Hello friends! It’s time again for another set of Commander deck techs styled after the best and worst of each color in Magic: The Gathering. Today, we will be looking over black, a color which may be even harder to find compliments for than blue (and hey, don’t hate me for saying so – blue is a tough sell!). We have already looked into white and blue through Amonkheti gods Oketra and Kefnet, and their eternalized counterparts, so you may have some idea of who I’m covering today.
What are the good points of black? Well, for those of you with abandonment issues, you know full well what black can do for you – mostly, it allows its users to bring back the things they’ve lost quite handily. Only green can really do this much better than black on a regular basis, but black has a real knack for using creatures which can do this all by themselves – and with a little bit of mana as payment, of course.
Black is a color of ambition, and so I pose this question: In the recent stories, which embodiment of black is a better example of ambition (and its costs) than Bontu the Glorified?
Bontu is a notable character in the Amonkhet storyline because she is the only of the Amonkheti gods who know about Nicol Bolas‘s plans to transmute the population of the Egyptian-styled plane of existence into Eternals, inorganic, blindly-obedient zombie warriors who remember nothing but their martial prowess. In fact, Bontu is in on the plan! Bolas’s plan spans 60 years and Bontu has been with Bolas throughout the entire duration. It is likely that Bontu knew that her siblings would be eternalized as well, and wanted no part of that fate.
To be honest, it’s a pretty scummy thing to sell your siblings and wards off to an interplanar dictator. But I digress! The story can be found on Wizards of the Coast’s main website for Magic.
Anyway, the main points of this deck are that we want to sacrifice things to keep Bontu active, and we want also to keep bringing these things back so as to be able to utilize them further.
Self-recursive creatures – There are plenty of creatures that replenish themselves directly and literally in this deck. Bloodghast, Gravecrawler, and Reassembling Skeleton are prime examples of this, but the relatively-new (circa Rivals of Ixalan) Oathsworn Vampire does a decent job of coming back too (especially if you have an Ashnod’s Altar and a Bog Initiate out!).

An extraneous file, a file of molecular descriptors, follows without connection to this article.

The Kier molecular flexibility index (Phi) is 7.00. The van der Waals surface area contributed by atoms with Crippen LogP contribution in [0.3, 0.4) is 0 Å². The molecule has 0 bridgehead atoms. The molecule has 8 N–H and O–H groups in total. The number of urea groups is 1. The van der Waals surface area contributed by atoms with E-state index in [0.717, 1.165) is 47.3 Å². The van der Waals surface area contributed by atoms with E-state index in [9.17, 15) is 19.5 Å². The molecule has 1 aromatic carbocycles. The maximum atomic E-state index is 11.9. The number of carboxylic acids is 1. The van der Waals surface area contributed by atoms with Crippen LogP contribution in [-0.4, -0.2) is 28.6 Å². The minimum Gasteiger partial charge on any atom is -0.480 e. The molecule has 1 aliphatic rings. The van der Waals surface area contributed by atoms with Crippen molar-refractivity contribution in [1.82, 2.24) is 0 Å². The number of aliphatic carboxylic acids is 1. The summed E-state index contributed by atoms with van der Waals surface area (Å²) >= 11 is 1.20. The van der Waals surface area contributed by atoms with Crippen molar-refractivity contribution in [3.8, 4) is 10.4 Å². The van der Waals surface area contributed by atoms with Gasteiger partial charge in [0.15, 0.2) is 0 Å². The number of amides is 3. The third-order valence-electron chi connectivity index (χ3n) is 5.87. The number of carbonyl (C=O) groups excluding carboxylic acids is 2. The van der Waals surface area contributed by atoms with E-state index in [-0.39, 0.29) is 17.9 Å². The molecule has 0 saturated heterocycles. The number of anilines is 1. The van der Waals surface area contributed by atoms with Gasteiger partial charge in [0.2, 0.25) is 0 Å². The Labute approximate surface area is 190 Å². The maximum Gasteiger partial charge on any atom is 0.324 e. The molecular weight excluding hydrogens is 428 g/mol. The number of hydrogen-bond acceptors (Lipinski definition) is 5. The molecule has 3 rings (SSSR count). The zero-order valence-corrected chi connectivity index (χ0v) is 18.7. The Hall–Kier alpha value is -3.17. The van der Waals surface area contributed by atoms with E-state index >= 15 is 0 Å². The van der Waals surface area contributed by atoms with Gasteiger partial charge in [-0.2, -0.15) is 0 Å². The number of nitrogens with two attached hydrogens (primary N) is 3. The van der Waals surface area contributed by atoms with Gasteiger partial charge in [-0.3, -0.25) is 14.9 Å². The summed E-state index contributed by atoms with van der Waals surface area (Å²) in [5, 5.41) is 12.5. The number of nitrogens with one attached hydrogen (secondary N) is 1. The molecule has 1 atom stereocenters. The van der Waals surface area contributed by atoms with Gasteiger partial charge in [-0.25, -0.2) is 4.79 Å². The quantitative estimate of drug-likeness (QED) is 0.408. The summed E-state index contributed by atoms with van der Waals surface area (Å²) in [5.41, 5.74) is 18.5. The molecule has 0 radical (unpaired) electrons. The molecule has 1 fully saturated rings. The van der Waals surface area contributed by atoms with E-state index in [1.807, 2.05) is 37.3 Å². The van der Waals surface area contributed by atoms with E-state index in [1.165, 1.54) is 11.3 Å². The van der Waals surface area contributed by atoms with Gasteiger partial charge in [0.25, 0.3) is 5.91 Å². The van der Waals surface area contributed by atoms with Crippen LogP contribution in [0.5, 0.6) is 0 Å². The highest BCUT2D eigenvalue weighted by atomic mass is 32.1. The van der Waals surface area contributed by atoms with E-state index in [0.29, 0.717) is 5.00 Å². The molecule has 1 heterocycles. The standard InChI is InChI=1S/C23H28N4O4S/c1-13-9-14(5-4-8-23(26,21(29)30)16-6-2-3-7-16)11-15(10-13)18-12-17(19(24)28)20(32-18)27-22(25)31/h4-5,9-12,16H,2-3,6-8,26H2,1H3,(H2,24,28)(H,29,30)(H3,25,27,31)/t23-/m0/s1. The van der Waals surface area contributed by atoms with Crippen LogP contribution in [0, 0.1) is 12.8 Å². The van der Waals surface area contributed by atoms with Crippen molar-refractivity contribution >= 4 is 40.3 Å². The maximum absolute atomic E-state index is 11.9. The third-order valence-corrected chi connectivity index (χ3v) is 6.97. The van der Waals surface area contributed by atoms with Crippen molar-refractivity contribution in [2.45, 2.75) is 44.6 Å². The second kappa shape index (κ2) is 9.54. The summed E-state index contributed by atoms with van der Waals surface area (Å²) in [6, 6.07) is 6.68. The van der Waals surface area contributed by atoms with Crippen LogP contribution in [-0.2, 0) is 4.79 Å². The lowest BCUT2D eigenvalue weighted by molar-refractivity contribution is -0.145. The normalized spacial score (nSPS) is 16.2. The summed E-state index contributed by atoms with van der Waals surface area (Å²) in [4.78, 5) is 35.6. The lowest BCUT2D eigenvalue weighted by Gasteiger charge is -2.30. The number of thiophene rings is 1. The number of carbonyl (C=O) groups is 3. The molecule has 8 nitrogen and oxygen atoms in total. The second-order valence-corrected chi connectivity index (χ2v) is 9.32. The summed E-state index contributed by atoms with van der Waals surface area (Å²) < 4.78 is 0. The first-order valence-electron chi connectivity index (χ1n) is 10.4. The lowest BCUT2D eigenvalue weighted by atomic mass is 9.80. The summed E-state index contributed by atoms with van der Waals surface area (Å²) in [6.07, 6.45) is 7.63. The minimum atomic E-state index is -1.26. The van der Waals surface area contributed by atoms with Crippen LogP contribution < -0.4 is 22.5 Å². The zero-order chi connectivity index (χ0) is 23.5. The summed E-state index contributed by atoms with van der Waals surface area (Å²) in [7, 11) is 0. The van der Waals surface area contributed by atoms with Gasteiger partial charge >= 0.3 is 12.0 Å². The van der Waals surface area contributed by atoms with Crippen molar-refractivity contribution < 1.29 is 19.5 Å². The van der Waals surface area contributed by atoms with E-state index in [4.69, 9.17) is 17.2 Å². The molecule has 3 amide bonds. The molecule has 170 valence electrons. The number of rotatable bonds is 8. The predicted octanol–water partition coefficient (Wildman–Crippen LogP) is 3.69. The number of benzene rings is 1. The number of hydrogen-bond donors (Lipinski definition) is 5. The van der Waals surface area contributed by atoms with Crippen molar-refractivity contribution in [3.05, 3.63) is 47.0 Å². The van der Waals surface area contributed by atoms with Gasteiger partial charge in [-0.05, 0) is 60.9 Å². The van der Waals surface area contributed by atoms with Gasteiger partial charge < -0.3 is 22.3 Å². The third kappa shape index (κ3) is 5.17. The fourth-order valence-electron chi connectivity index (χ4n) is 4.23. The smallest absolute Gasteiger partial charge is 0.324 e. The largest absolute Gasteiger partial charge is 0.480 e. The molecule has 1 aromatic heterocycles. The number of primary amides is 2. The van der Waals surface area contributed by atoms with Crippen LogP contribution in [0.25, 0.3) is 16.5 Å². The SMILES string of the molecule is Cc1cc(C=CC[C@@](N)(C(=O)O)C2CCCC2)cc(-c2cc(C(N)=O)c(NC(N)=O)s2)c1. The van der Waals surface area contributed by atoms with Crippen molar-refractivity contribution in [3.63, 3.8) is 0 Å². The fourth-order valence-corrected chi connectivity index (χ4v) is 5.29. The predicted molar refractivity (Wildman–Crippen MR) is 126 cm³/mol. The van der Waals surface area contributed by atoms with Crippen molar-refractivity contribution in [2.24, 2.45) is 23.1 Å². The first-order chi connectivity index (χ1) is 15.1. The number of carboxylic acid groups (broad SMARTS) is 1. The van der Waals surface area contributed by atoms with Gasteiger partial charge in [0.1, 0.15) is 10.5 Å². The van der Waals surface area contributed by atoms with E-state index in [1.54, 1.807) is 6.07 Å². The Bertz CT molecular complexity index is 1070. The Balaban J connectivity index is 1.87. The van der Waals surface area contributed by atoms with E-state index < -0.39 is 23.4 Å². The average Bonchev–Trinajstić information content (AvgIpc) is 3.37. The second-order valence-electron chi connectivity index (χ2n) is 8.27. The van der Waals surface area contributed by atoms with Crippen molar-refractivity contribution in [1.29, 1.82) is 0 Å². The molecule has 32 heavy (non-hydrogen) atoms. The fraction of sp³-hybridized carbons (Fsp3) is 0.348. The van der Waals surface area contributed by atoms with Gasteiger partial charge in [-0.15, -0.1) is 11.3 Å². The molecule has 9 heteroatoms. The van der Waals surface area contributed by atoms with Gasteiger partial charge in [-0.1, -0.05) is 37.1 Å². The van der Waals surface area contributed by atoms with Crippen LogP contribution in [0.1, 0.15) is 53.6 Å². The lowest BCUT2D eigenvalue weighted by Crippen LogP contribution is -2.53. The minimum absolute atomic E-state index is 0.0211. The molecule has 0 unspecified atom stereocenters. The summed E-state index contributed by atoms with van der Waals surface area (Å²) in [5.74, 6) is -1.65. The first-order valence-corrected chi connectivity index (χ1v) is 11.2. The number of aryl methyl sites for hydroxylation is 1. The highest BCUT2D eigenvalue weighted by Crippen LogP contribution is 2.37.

Death-mitigation effects – In addition to creatures which just plain come back, this deck has creatures that will allow you to mitigate the loss of creatures brought on by sacrifice or similar things. Sifter of Skulls and Pawn of Ulamog are fantastic especially because the creatures they make can be sacrificed later on for Bontu reasons. Cards like Pitiless Plunderer also do this, but they make Treasures instead of creatures.
Straight-up on-death abilities – Of course, what good black deck is complete without abilities that trigger off of things dying? To this end we have all of the necessary Aristocrat pieces (Blood Artist, Zulaport Cutthroat, Falkenrath Noble, and Vindictive Vampire), Kokusho, the Evening Star, and Cavalier of Night serve as decent board-wipe deterrents if not used to your nefarious ends.
Syr Konrad, the Grim – An individual mention is needed for Syr Konrad. He is an amazingly-versatile creature who can bring the hurt quite easily unto your opponents. We can speak more on his “enters or leaves the graveyard” trigger in the other deck tech today (guess who I’m covering!), but in essence, his death triggers are what cements him as a necessity in here.
Ob Nixilis of the Black Oath – This Planeswalker is probably the most helpful card of its card type for our ends. While it costs mana to activate, Ob Nixilis’s emblematic sacrifice outlet is remarkably helpful especially when staring down opponents with artifact destruction.
Carnival of Souls – Oh, Carnival of Souls. You are such a bad card, but you’re so good at the same time. And why? Simply, you can infinitely recur Gravecrawler from your graveyard with this card, a sacrifice outlet (like Carrion Feeder!), a Zombie creature (again, we really advocate it be Carrion Feeder), and an aristocrat out. This ought to take down the table if it can’t be interacted with adversely.
In the inclusionary section of this mini-tech, I’ve given you two decent winning combos. I’ve also included a lot of backstory on Bontu. In the past, let me just tell you, I’ve been given a lot of flack for using monoblack decks as “pubstomper”-level decks – decks which are too weak for competitive Commander but are too strong for casual Commander (and yet are used in casual instead of being upgraded to fit a more competitive metagame). This deck really ought to serve as a counterpoint to that argument as it’s a good fit for the casual Magic: The Gathering meta but definitely looks formidable enough to hold its own in an optimized Commander meta.
What do you think? Can this deck have staying power in tough metagames? Is it too much for casual Magic? Is selling out your siblings to an egomaniacal dragon a crummy thing to do? Let us know!